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‘Need to find solution on war-footing’
KUWAIT CITY, Aug 14: Given the ongoing halt by the majority of nations sending domestic workers to Kuwait, the crisis in this sector persists both generally and specifically in women’s employment, have an impact on all labor recruitment agencies at this current juncture, reports Al-Rai daily. It’s worth noting that while the Gulf Cooperation Council countries and Jordan have overcome this crisis years ago by adhering to their recruitment laws, while Kuwait’s laws, which are regarded as among the world’s best in labor rights, have not yielded the same results. Specialist in domestic labor affairs, Bassam Al-Shammari outlined to Al-Rai the unique advantages of Kuwaiti labor laws, setting them apart from neighboring countries.
These advantages include three distinct provisions – a one-month paid leave after 11 months of work; end-of-service remuneration equivalent to one month’s salary per year of service and double wages for domestic workers for any additional hours worked beyond regular working hours. Al-Shammari referred to these three additions as “unfavorable for employers” as they are not provided for in the Civil Labor Law. He further explained that the failure to fully enforce laws related to the employment sector led to the incorporation of these provisions, which in turn increased the burden on employers and discouraged some from seeking new workers.
Al-Shammari revealed that the number of domestic workers increased to approximately 780,000 in the first half of 2023 compared to about 613,000 in 2022. This increase is largely attributed to the recruitment of male workers (cooks, drivers, etc.) who face fewer challenges in hiring compared to female workers. However, the full impact of the situation will become clearer after December 2023, as contracts for female workers are nearly suspended and a significant portion of existing contracts for female workers will begin expiring, intensifying the crisis. He called upon relevant authorities to swiftly find solutions and mediate between government agencies to resolve conflicts that may exacerbate challenges and harm all parties involved amid the current circumstances faced by the domestic labor sector.
Cultural Al-Shammari stressed the necessity of promoting cultural awareness about employment laws among the stakeholders, including sponsors, workers, recruitment agency owners, and personnel in government bodies focused on civil and domestic employment while at the same time emphasizing the importance of learning from neighboring countries’ experiences, particularly Bahrain’s model, which closely resembles Kuwait’s.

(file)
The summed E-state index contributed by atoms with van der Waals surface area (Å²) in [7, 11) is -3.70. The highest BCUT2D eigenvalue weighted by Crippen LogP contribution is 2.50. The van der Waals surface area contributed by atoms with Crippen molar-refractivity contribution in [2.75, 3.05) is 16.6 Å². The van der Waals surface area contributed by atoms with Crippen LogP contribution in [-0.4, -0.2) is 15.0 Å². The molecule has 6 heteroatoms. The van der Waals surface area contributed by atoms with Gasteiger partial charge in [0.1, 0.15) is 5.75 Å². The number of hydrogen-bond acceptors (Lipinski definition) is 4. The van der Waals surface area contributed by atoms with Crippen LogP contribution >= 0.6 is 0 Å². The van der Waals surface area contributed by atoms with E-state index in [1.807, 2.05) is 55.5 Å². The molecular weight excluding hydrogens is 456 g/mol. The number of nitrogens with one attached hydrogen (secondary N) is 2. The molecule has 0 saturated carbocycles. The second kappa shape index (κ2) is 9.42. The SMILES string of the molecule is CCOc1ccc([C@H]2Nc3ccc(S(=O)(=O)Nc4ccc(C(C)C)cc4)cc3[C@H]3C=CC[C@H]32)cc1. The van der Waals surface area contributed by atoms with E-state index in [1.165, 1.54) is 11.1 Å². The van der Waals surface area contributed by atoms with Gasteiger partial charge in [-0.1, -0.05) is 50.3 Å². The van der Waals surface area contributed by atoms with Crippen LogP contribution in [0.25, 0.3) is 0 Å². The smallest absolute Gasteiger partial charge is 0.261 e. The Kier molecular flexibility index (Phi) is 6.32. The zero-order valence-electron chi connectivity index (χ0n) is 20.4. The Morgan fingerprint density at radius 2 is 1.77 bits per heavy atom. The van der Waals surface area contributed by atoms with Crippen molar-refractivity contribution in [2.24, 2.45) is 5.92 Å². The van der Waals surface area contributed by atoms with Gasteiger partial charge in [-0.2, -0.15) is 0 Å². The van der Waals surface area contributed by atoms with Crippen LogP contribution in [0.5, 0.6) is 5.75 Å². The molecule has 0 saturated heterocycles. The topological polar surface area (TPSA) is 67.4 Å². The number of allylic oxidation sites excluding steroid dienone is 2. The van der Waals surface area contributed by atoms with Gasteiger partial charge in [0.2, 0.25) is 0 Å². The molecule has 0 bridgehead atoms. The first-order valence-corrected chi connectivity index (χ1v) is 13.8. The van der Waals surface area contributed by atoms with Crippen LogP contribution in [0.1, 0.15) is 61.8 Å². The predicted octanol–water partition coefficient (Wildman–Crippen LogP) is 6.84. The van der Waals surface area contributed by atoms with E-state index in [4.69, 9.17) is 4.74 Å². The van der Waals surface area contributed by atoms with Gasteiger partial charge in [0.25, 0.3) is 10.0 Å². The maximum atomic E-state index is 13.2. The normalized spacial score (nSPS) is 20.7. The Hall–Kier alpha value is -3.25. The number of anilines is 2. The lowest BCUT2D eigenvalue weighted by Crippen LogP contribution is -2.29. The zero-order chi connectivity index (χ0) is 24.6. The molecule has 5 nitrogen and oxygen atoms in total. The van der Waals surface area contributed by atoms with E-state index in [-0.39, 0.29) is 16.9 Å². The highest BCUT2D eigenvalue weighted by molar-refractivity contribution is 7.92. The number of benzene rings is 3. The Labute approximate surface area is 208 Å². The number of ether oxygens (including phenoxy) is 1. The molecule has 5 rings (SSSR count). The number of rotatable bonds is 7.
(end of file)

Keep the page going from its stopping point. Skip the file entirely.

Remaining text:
He also urged the government to sign agreements with countries exporting domestic workers, aligning with plans to adjust demographics and labor needs without relying solely on one country and exploring new countries with suitable labor export levels in line with Kuwaiti family dynamics is crucial. He also called on the government to work on signing memorandums with countries that export domestic workers in line with the plan to adjust the demographics and their needs, not to rely on a specific country, and to search for new countries that export workers at an acceptable level commensurate with the nature of the Kuwaiti family.
Al-Shammari proposed seven measures that would enable Kuwait to keep pace with neighboring countries in this thorny file – correct activation of memorandums of understanding concluded with labor-exporting countries; establishing an approved mechanism for resolving labor disputes regarding dues; final clearance is a prerequisite before leaving the country (clearance); facilitating transfer procedures in case the worker wants to work for another sponsor and not leave; reconsidering reports of absenteeism and not activating the report until 60 days have elapsed from its date; activating the role of the shelter center to eliminate labor shelters in embassies and untangling the competencies between government agencies in the matter of domestic workers. Al-Shammari said, “It has been noticed recently that it is difficult to find educated domestic workers, and there is a decline in the cultural level of the workers, and it is now difficult to find workers who can speak English,” stressing that this decline in the quality of the recruited workers will have social effects on the Kuwaiti family.
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